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Thu Sep 5, 2013, 09:19 PM

Hawks, Doves, Fence Sitters (Updated with names)

There are 18 kinds of Syria bombing opponents in Congress, and 12 kinds of bombing supporters.

This piece has been updated since original publication to add to the list of members of Congress for and against Syria action.

During the Cold War and for a period after the attacks of 9/11, a national security consensus existed between the two parties. When it came to foreign adventures, the presidentís party would support him, and a significant portion of the opposition (sometimes a majority) would go along, too. This consensus has been fraying. On issues from President Obamaís use of drones, to the breadth of U.S. surveillance, to how to respond to the coup in Egypt, there is confusion, instability, and partisanship in Washington.

This is why the Congressional debate over the presidentís decision to attack Syria is so fraught. The well-worn partisan splits don't tell us much. House Republican leaders John Boehner and Eric Cantor are supporting the president, but theyíre leaving it up to Obama to make the case to colleagues who donít like him and and many of whose constituents are against action. A recent Pew poll found 48 percent of voters, including 40 percent of Republicans oppose action. (Only 29 percent of the public favors action and only 35 percent of Republicans do.)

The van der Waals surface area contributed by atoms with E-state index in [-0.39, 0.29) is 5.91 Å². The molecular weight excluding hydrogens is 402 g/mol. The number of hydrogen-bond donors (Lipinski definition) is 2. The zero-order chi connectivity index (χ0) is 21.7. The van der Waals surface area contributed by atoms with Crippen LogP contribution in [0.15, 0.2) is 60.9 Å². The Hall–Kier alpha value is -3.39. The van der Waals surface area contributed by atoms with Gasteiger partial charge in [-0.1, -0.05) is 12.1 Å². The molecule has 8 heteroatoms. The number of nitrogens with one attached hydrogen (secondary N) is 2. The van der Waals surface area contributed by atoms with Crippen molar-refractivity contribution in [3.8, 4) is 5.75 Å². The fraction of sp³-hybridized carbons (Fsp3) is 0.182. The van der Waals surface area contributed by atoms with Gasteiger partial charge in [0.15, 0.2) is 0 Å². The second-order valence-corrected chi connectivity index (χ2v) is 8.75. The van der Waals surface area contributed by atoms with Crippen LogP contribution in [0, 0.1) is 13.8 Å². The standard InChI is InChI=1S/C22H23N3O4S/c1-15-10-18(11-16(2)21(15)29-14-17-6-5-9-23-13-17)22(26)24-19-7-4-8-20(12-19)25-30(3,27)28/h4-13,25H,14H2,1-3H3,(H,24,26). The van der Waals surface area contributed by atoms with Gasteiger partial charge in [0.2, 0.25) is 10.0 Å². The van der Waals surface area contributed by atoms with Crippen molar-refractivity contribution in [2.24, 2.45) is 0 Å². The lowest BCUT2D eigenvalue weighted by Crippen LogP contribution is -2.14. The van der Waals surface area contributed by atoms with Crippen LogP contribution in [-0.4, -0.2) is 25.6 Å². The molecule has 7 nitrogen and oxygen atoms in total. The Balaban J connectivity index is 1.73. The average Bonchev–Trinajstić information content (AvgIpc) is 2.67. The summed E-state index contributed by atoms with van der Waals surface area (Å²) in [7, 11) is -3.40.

Isolationist Republicans are aligned with Democratic doves in opposing the move. Republican hawks are aligning with Democrats anxious to support the president and who believe in using force for humanitarian ends. The consensus will only really be known after the vote and may not tell us much beyond the narrow limits of the minutely tailored congressional authorization. The attack is supposed to punish Bashar al-Assad without changing the balance of power in the ongoing civil war (like stopping a fugitive to give him a speeding ticket before letting the chase continue), which means members may tailor their reasons for voting in equally careful ways. As they do so, here is a preliminary typology of the distinct positions on intervention in Syria:


http://www.slate.com/articles/news_and_politics/politics/2013/09/obama_congress_and_syria_arguments_for_and_against_the_bombing_resolution.html



Sens. John McCain (L) and Lindsey Graham (R) have expressed support for intervention in Syria.
Photo by Gianluigi Guercia/AFP/Getty Images

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Reply Hawks, Doves, Fence Sitters (Updated with names) (Original post)
Rhiannon12866 Sep 2013 OP
Cooley Hurd Sep 2013 #1
Rhiannon12866 Sep 2013 #2
Rhiannon12866 Sep 2013 #3

Response to Rhiannon12866 (Original post)

Thu Sep 5, 2013, 10:06 PM

1. Kick and recommended - this is a good explanation of where the fissures lay...

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Response to Cooley Hurd (Reply #1)

Thu Sep 5, 2013, 10:12 PM

2. Thanks! I thought we needed a guide to remember who supports what...

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Response to Cooley Hurd (Reply #1)

Fri Sep 6, 2013, 01:29 PM

3. This is truly bizarre. Chris Gibson pretty much agrees with Alan Grayson...

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